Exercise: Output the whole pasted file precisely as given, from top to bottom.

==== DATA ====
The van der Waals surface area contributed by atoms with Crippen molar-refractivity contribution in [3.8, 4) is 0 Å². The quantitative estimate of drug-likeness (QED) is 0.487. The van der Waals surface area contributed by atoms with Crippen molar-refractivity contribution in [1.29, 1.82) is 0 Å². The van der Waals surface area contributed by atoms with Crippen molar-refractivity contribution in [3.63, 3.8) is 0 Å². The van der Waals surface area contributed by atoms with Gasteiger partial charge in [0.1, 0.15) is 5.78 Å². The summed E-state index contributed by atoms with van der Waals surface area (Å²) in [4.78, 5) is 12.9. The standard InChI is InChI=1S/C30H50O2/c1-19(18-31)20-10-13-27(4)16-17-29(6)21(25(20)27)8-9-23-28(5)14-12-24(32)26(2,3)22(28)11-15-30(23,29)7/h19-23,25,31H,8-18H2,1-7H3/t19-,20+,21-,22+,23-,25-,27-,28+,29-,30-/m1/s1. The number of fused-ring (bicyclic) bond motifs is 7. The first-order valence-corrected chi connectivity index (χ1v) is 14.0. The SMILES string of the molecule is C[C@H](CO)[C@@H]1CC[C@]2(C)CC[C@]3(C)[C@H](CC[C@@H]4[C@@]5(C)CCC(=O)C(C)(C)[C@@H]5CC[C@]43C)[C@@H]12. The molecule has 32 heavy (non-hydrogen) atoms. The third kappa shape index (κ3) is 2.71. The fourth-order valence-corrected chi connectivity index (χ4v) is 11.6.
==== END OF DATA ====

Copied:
The van der Waals surface area contributed by atoms with Crippen molar-refractivity contribution in [3.8, 4) is 0 Å². The quantitative estimate of drug-likeness (QED) is 0.487. The van der Waals surface area contributed by atoms with Crippen molar-refractivity contribution in [1.29, 1.82) is 0 Å². The van der Waals surface area contributed by atoms with Crippen molar-refractivity contribution in [3.63, 3.8) is 0 Å². The van der Waals surface area contributed by atoms with Gasteiger partial charge in [0.1, 0.15) is 5.78 Å². The summed E-state index contributed by atoms with van der Waals surface area (Å²) in [4.78, 5) is 12.9. The standard InChI is InChI=1S/C30H50O2/c1-19(18-31)20-10-13-27(4)16-17-29(6)21(25(20)27)8-9-23-28(5)14-12-24(32)26(2,3)22(28)11-15-30(23,29)7/h19-23,25,31H,8-18H2,1-7H3/t19-,20+,21-,22+,23-,25-,27-,28+,29-,30-/m1/s1. The number of fused-ring (bicyclic) bond motifs is 7. The first-order valence-corrected chi connectivity index (χ1v) is 14.0. The SMILES string of the molecule is C[C@H](CO)[C@@H]1CC[C@]2(C)CC[C@]3(C)[C@H](CC[C@@H]4[C@@]5(C)CCC(=O)C(C)(C)[C@@H]5CC[C@]43C)[C@@H]12. The molecule has 32 heavy (non-hydrogen) atoms. The third kappa shape index (κ3) is 2.71. The fourth-order valence-corrected chi connectivity index (χ4v) is 11.6.